by: SETH HALL
Teachers are always complaining to students why they are “so tired” and to “get their heads off the desk.” Students are always coming to school forgetting work at home and are mostly too lazy to do classwork. In the 2011 and 2012 school year, only 17.7% of the high schools and middle schools start school at 8:30 a.m. and nearly 40% start school at 8 a.m. The most schools in California start at an average time of 8:07am. Kids need more than 8 hours of sleep to be able to listen and be interactive in class, according to the article, “Why School Should Start Later in the Day” that was published in the Los Angeles Times, dated Sept. 18, 2016.
These late start times don’t just help the students get more sleep, it can save the schools a lot more money. The attendance rate would also shoot up. Students would feel more energized to go to school and not always have baggy eyes when walking into class. Also, with later school starts, kids would be able to stay up a little longer to finish extra homework and studying, so the majority of the class would probably have their homework done. Financial officers have estimated that with just 1% of boosted attendance, they would bring in $40 million per year; just 1%!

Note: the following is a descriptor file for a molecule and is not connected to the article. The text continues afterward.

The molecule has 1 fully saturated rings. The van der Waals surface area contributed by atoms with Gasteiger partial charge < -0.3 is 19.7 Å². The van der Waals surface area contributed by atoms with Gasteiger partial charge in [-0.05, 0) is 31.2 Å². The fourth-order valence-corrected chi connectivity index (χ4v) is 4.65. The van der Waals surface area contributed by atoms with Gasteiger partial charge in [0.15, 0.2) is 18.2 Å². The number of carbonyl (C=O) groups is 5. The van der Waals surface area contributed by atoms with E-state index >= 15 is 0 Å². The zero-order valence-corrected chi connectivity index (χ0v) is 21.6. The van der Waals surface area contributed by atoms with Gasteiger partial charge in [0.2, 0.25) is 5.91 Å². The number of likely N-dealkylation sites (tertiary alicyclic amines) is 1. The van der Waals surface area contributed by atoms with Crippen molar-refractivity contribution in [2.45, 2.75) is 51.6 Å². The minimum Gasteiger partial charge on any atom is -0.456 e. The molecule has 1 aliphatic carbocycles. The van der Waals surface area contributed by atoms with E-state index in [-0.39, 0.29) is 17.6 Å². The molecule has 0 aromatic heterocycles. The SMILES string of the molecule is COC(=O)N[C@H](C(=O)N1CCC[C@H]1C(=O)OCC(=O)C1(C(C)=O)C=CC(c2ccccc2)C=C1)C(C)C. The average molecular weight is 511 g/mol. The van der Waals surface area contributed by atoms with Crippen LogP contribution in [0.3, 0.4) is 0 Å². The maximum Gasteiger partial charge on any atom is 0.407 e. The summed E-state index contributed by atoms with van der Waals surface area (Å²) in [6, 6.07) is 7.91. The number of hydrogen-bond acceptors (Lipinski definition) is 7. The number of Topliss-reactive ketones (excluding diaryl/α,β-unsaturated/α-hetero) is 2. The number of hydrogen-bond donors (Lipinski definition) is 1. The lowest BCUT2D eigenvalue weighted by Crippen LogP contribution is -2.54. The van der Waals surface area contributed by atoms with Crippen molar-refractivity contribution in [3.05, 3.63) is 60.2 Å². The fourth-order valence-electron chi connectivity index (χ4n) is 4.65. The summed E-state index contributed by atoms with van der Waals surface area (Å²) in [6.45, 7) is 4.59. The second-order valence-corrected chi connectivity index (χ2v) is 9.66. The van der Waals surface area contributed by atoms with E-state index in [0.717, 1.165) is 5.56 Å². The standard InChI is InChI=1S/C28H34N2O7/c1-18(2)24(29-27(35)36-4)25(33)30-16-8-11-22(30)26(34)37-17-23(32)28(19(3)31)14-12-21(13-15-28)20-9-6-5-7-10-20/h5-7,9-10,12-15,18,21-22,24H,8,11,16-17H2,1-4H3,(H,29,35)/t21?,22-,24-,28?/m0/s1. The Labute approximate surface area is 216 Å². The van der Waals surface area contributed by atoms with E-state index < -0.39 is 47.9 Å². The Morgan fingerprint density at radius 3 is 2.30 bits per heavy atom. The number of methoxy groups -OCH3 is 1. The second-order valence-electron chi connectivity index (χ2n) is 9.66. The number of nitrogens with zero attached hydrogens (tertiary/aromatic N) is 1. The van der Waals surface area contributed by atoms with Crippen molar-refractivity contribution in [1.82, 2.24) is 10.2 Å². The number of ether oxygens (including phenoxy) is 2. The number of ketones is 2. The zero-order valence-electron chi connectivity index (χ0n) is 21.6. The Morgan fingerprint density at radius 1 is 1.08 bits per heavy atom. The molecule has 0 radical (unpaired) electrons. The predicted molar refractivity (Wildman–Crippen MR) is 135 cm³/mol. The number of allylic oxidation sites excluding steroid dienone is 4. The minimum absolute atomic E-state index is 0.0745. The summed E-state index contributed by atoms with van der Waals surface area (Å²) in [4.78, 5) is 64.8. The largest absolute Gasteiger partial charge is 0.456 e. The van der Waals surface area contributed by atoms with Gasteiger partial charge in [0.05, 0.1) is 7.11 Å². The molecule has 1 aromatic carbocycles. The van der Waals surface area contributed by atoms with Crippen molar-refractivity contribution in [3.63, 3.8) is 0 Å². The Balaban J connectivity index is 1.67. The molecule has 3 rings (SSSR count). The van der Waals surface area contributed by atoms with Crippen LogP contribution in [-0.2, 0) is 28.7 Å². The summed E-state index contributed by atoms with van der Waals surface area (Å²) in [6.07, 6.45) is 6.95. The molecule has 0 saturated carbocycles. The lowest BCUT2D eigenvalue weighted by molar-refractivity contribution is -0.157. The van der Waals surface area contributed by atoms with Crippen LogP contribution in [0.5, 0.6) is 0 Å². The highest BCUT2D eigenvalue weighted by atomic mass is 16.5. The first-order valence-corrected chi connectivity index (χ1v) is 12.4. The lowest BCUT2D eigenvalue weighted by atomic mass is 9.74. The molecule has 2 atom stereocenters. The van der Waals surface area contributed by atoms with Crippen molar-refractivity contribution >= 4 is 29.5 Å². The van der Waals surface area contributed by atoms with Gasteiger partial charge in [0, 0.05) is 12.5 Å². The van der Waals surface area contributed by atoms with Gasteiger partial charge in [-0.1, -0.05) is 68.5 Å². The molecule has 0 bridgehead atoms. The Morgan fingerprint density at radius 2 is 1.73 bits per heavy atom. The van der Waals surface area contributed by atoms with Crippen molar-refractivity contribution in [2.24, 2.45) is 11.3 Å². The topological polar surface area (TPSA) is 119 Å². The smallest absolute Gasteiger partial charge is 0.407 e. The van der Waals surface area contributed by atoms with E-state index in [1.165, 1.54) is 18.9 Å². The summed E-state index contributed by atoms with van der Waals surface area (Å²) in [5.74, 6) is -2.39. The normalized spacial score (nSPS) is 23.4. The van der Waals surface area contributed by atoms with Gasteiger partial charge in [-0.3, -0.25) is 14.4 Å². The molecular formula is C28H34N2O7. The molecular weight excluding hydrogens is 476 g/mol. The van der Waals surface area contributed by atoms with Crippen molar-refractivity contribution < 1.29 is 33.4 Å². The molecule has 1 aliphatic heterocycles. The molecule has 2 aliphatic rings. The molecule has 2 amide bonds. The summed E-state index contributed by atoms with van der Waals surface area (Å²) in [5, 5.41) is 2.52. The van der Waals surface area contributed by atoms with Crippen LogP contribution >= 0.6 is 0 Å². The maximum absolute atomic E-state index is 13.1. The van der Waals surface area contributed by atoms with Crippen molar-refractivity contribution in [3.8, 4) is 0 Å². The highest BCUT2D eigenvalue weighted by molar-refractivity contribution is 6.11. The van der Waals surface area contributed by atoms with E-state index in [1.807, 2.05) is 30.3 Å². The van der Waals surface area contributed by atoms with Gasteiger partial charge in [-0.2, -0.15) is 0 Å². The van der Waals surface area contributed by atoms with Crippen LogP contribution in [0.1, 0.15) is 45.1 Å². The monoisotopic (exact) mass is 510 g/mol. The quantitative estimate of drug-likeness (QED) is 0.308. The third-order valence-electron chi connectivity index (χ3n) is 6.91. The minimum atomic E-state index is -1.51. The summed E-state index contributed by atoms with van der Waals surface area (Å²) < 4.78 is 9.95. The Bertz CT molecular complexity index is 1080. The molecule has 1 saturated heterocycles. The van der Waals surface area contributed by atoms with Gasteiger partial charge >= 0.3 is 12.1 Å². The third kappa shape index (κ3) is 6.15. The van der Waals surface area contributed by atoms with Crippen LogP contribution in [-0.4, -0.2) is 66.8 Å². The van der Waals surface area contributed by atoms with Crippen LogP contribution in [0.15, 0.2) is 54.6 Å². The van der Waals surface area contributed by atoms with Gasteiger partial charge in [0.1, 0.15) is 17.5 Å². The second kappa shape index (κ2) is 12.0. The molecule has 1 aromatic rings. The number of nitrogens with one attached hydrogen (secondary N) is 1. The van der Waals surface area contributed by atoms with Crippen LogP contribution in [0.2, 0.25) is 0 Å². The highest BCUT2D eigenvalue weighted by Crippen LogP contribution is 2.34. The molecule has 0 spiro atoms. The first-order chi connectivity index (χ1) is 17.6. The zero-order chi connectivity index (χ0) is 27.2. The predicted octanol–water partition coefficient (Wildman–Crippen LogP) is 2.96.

Athlete’s need their rest as well, probably more than most suspect. Teenagers with far less sleep before gamedays and practices are more likely to get injured. In North Carolina studies show that more than a quarter of injured high-school athlete’s missed at least one week of playing time and less than 20% require the emergency room.
The article also stresses that car wrecks are a huge cause to teenagers not getting enough sleep. Teenagers and also young adults are involved in more than half of drowsy driving accidents. Insurance for cars shot up dramatically at a rate of 62% in just one year after the claim. An annual societal cost is $109 billion.
Lisa Lewis, author of this article, states that if teens only got at least eight hours of sleep a night, the majority of these problems. Unfortunately, school districts find too many obstacles to the change to make it worth their while. They state it is not cost efficient to change the start times, but that is nothing in comparison to what they would gain.